ARTIST OF THE GOLDFIELDS: SAMUEL THOMAS GILL
The Gold Museum holds a large collection of artworks by Samuel Thomas Gill (1818-1880), better known to history as S.T. Gill, or ‘the Artist of the Goldfields.’ As there are few photographs from the 1850s and 60s still in existence, his vivid illustrations provide some of the best examples of life on the early goldfields of Victoria.
S.T. Gill was born on 21 May 1818 at Perriton, in Somerset, England. He was educated in Plymouth and later worked in London as a ‘Draughtsman and Water Colour Painter.’ In 1839, he decided to travel to Australia with his parents and siblings to seek new opportunities. He arrived in South Australia in December that year and set up business as a portrait painter.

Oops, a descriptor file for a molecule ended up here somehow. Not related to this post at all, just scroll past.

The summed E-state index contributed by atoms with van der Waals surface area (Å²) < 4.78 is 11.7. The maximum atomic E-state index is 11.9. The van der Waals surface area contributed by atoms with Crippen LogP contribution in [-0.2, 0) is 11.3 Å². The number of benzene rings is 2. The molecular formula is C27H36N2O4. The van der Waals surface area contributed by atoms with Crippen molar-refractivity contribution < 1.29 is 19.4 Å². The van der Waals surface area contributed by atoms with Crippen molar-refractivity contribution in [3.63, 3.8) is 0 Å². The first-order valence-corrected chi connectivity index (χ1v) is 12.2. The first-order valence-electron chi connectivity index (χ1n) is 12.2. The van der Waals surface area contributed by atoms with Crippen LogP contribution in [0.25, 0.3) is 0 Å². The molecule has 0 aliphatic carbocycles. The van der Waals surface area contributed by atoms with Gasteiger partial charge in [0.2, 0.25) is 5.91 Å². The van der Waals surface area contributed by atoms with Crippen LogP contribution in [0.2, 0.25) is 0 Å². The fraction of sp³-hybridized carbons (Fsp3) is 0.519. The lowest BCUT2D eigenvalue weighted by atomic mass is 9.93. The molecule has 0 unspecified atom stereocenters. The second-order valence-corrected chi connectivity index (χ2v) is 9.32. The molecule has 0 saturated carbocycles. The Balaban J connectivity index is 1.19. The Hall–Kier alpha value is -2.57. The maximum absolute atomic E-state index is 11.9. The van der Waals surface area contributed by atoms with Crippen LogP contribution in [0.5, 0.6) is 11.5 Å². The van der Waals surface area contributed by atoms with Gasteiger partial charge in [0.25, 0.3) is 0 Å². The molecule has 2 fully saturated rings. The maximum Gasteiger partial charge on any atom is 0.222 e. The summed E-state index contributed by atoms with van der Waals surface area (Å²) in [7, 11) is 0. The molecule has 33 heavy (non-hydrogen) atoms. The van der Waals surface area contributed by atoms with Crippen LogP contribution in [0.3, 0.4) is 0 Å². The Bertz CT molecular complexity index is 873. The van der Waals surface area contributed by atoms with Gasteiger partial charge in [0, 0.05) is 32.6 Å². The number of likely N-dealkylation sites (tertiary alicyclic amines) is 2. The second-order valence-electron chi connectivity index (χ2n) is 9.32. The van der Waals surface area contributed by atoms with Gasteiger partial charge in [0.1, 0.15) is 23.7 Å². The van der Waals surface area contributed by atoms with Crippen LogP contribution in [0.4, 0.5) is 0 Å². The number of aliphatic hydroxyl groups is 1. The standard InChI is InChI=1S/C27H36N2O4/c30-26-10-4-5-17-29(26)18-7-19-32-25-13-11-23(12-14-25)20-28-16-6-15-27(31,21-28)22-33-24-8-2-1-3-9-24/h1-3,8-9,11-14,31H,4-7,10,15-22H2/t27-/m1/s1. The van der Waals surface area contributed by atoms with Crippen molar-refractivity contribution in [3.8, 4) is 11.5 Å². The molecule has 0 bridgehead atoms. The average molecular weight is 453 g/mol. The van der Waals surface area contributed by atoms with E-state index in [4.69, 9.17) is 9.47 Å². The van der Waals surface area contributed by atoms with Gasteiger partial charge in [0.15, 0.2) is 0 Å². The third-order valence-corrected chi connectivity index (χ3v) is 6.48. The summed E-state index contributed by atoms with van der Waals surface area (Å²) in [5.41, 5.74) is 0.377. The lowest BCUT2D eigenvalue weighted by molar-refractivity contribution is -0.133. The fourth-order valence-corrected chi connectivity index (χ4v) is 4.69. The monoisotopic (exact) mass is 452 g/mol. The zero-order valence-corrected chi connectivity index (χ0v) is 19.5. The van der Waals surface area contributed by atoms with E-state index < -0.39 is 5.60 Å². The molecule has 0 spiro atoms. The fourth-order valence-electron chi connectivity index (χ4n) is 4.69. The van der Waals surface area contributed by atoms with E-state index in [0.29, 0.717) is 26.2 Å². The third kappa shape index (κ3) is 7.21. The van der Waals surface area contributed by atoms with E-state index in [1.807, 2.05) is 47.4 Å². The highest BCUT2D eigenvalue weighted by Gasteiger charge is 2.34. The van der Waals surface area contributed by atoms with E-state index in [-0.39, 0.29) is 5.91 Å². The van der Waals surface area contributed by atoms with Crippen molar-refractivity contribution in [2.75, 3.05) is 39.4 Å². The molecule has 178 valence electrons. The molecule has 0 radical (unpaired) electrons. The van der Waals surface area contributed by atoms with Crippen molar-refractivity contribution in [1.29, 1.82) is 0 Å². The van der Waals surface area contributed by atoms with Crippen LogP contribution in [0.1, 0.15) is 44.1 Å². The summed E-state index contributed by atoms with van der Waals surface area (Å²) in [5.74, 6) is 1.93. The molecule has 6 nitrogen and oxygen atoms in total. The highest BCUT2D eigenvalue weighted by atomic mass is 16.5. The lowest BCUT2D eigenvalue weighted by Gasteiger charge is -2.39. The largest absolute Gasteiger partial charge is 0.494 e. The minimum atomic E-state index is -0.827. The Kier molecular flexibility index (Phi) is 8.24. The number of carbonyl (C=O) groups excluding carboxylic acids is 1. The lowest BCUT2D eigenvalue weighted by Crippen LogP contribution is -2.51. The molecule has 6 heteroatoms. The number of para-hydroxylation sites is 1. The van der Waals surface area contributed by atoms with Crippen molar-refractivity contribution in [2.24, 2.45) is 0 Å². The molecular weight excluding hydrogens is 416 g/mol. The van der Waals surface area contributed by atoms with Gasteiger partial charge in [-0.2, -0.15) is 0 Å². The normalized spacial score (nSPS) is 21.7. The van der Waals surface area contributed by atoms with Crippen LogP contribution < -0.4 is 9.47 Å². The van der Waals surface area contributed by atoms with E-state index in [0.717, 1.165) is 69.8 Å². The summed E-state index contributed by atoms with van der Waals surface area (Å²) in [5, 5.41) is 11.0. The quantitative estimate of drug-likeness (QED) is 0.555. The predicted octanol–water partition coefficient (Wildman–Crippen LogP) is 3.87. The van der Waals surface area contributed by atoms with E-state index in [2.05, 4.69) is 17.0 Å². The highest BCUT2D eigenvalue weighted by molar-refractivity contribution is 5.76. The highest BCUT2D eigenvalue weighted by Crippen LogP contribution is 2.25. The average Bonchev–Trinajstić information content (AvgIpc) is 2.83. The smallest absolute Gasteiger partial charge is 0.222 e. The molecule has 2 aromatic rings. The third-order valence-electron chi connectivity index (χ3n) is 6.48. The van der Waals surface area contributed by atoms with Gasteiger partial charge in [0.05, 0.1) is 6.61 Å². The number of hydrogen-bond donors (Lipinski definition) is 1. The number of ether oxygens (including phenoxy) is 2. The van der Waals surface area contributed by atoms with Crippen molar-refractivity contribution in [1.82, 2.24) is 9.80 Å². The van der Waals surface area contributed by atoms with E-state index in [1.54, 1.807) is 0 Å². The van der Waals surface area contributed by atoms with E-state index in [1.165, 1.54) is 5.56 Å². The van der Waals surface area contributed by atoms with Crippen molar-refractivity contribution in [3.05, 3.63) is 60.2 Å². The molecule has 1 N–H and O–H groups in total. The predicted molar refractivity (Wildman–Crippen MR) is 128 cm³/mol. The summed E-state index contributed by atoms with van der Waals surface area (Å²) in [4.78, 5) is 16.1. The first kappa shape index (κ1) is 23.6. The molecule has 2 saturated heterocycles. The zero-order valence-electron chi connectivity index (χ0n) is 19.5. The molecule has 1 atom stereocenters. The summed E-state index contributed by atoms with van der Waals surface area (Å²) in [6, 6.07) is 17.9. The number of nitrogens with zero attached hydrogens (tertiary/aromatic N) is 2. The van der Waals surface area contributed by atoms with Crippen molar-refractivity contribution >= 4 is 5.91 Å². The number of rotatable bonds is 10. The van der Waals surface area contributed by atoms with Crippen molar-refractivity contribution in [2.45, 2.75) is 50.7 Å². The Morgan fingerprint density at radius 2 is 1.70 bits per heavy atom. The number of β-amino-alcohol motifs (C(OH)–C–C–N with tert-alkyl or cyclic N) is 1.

Although recognised as an excellent artist, Gill found it difficult to make a living from painting. In 1852, he arrived on the Victorian goldfields, where he produced his best-known works. Gill recorded the vitality and the boisterousness of the rush to the Ballarat and Bendigo diggings with great character and detail. He documented people from all walks of life, including gold prospectors, postmen, stockmen, criminals, the police and Indigenous Australians.
In later life, Gill became an alcoholic, unable to hold a job or earn a reliable income. He collapsed and died on the steps of the Melbourne Post Office in 1880 and was buried as an unknown man in a pauper’s grave. Today, his legacy as ‘the Artist of the Goldfields’ lives on.
The majority of S.T. Gill works in the Gold Museum’s collection are currently on display in our permanent exhibition, Inspired by Gold, which tells the history of Ballarat from the earliest days when the land was inhabited by the indigenous Watha Wurrung people through to the industrialisation of the city in the 1870s. We also hold a number of original books and sketches in our archives.
You can learn more about S.T. Gill from: